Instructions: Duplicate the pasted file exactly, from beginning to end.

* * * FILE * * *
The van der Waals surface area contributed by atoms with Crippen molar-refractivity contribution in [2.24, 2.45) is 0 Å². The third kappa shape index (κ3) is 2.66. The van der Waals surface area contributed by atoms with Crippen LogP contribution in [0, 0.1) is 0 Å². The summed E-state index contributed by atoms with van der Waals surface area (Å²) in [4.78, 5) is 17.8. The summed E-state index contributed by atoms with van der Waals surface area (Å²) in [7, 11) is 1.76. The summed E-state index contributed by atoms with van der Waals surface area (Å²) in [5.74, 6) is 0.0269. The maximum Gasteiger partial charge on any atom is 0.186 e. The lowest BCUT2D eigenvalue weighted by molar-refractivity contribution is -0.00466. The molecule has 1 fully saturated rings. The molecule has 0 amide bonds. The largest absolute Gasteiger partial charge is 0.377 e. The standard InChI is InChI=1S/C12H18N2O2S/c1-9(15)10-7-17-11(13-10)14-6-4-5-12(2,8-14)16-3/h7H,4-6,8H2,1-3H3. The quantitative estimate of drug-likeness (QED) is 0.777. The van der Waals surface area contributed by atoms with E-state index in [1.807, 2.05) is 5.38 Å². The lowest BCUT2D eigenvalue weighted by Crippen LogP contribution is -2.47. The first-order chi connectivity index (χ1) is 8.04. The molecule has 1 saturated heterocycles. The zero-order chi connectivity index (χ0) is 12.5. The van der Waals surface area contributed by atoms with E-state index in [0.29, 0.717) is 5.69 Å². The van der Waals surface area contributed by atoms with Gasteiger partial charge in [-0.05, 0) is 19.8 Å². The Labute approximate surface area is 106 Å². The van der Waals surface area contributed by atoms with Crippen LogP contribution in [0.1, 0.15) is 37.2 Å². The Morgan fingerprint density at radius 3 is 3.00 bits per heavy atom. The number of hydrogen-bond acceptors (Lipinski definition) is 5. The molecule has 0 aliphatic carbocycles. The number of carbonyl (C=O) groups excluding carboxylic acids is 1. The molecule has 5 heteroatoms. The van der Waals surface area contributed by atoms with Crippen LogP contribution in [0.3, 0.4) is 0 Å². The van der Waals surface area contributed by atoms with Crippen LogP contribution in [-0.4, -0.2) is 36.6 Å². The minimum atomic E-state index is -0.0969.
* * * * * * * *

The van der Waals surface area contributed by atoms with Crippen molar-refractivity contribution in [2.24, 2.45) is 0 Å². The third kappa shape index (κ3) is 2.66. The van der Waals surface area contributed by atoms with Crippen LogP contribution in [0, 0.1) is 0 Å². The summed E-state index contributed by atoms with van der Waals surface area (Å²) in [4.78, 5) is 17.8. The summed E-state index contributed by atoms with van der Waals surface area (Å²) in [7, 11) is 1.76. The summed E-state index contributed by atoms with van der Waals surface area (Å²) in [5.74, 6) is 0.0269. The maximum Gasteiger partial charge on any atom is 0.186 e. The lowest BCUT2D eigenvalue weighted by molar-refractivity contribution is -0.00466. The molecule has 1 fully saturated rings. The molecule has 0 amide bonds. The largest absolute Gasteiger partial charge is 0.377 e. The standard InChI is InChI=1S/C12H18N2O2S/c1-9(15)10-7-17-11(13-10)14-6-4-5-12(2,8-14)16-3/h7H,4-6,8H2,1-3H3. The quantitative estimate of drug-likeness (QED) is 0.777. The van der Waals surface area contributed by atoms with E-state index in [1.807, 2.05) is 5.38 Å². The lowest BCUT2D eigenvalue weighted by Crippen LogP contribution is -2.47. The first-order chi connectivity index (χ1) is 8.04. The molecule has 1 saturated heterocycles. The zero-order chi connectivity index (χ0) is 12.5. The van der Waals surface area contributed by atoms with E-state index in [0.29, 0.717) is 5.69 Å². The van der Waals surface area contributed by atoms with Gasteiger partial charge in [-0.05, 0) is 19.8 Å². The Labute approximate surface area is 106 Å². The van der Waals surface area contributed by atoms with Crippen LogP contribution in [0.1, 0.15) is 37.2 Å². The Morgan fingerprint density at radius 3 is 3.00 bits per heavy atom. The number of hydrogen-bond acceptors (Lipinski definition) is 5. The molecule has 0 aliphatic carbocycles. The number of carbonyl (C=O) groups excluding carboxylic acids is 1. The molecule has 5 heteroatoms. The van der Waals surface area contributed by atoms with Crippen LogP contribution in [0.3, 0.4) is 0 Å². The van der Waals surface area contributed by atoms with Crippen LogP contribution in [-0.4, -0.2) is 36.6 Å². The minimum atomic E-state index is -0.0969.